His struggle to reform Hindu society has lessons for the triple talaq debate
When the Supreme Court delivers its verdict on the contentious triple talaq issue, it would be, perhaps, one of the landmark promulgations in independent India’s judicial history. If the SC were to declare triple talaq unconstitutional, it could well open up the path for the institution of a Uniform Civil Code (UCC) — an ideal that has been an important demand of the BJP for a long time.
But as the arguments and counter-arguments are meted out in court, it is worth looking back on the years that led to the formulation of the landmark Hindu Code bills. It is pertinent to invoke this incident for two reasons: One, much of our present debate on the UCC and the triple talaq controversy is still under the shadow of that landmark event.
Second, the pioneering role that B.R. Ambedkar played in bringing those bills to fruition. It is important to remember the degree of opposition that the bills garnered during that time. For instance, in March 1949, the Anti-Hindu Code Bill Committee was formed, which enjoyed vast support from clerics and other conservative lawyers. As Ramachandra Guha chronicles in India After Gandhi, the committee would campaign against the reform bills from place to place.
In these meetings, its primary participants, which included several members of the RSS, characterised themselves as “religious warriors” who were fighting a religious battle. On December 11, 1949, the RSS held a massive rally in the Ramlila Maidan in Delhi where its members denounced the bills in the strongest possible terms. The next day, a march was organised to the Constituent Assembly where effigies of Ambedkar, Jawaharlal Nehru and Sheikh Abdullah were burnt.
The version of the bill that Ambedkar wanted was never to be had. With the first general election imminent, and fearing a massive Hindu backlash, Nehru had to compromise. Besides, in the Constituent Assembly, many amendments to the original bill were demanded; it took more than a year to get even four clauses passed. Eventually, the bill lapsed. This caused Ambedkar to resign as law minister.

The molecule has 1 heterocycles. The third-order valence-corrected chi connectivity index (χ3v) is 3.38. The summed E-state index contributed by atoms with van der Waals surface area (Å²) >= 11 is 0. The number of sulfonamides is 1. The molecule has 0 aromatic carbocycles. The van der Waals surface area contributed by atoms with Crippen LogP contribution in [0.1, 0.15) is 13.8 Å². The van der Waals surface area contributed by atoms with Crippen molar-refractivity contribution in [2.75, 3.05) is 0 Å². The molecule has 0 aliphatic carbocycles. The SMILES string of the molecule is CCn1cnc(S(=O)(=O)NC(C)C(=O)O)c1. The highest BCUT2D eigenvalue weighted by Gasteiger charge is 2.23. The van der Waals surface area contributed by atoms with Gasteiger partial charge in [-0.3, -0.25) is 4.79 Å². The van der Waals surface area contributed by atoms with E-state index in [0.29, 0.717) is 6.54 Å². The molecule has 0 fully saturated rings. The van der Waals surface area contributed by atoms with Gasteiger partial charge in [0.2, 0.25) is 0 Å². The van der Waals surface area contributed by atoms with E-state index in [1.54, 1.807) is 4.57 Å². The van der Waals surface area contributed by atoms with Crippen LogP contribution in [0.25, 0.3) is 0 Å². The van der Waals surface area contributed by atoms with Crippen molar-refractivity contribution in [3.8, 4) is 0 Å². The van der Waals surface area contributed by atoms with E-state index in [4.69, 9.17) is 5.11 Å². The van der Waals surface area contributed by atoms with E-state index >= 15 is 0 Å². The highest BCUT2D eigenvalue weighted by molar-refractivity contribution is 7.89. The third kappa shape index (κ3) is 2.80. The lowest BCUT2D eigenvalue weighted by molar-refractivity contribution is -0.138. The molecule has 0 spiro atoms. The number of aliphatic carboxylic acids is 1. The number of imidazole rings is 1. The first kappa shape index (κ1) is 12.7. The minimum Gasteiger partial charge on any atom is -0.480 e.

At one point in his resignation letter, Ambedkar, expressing his shock, writes: “The Cabinet unanimously decided that it [the Bill] should be put through in this Parliament… As the discussion was going on, the Prime Minister put forth a new proposal, namely, that the Bill as a whole may not be got through within the time. The Prime Minister suggested that we should select the Marriage and Divorce part.
The Bill in its truncated form went on. After two or three days… the Prime Minister came up with another proposal. This time his proposal was to drop the whole Bill, even the Marriage and Divorce portion. This came to me as a great shock.” The reason for Ambedkar’s shock is two-fold. First, arising from the failure to get the bill passed in its entirety, and second, and more importantly, seeing the core element of the bill — which was about marriage and divorce — rejected as well.
Throughout his life, apart from fighting caste oppression, if there was one cause Ambedkar espoused, it was that of gender emancipation. As his writings testify, Ambedkar very clearly saw the way caste endeared itself to masculinity in order to perpetuate itself. He realised that the primary way to break caste oppression was to make way for marriage reforms. This endeavour was tied to Ambedkar’s larger radical role in taking the Hindu texts to task, by opening them up for reinterpretation, a method by which Brahminical control over these texts was removed. We see this very clearly in his formulation of the Hindu Code Bill, where Ambedkar went back to the texts to reinforce his arguments.
As the nation gears up for the landmark SC judgment, Ambedkar’s pioneering role in trying to modernise Hindu society, and more than anything else, his unwavering commitment to the principles of liberalism is a lesson well worth remembering.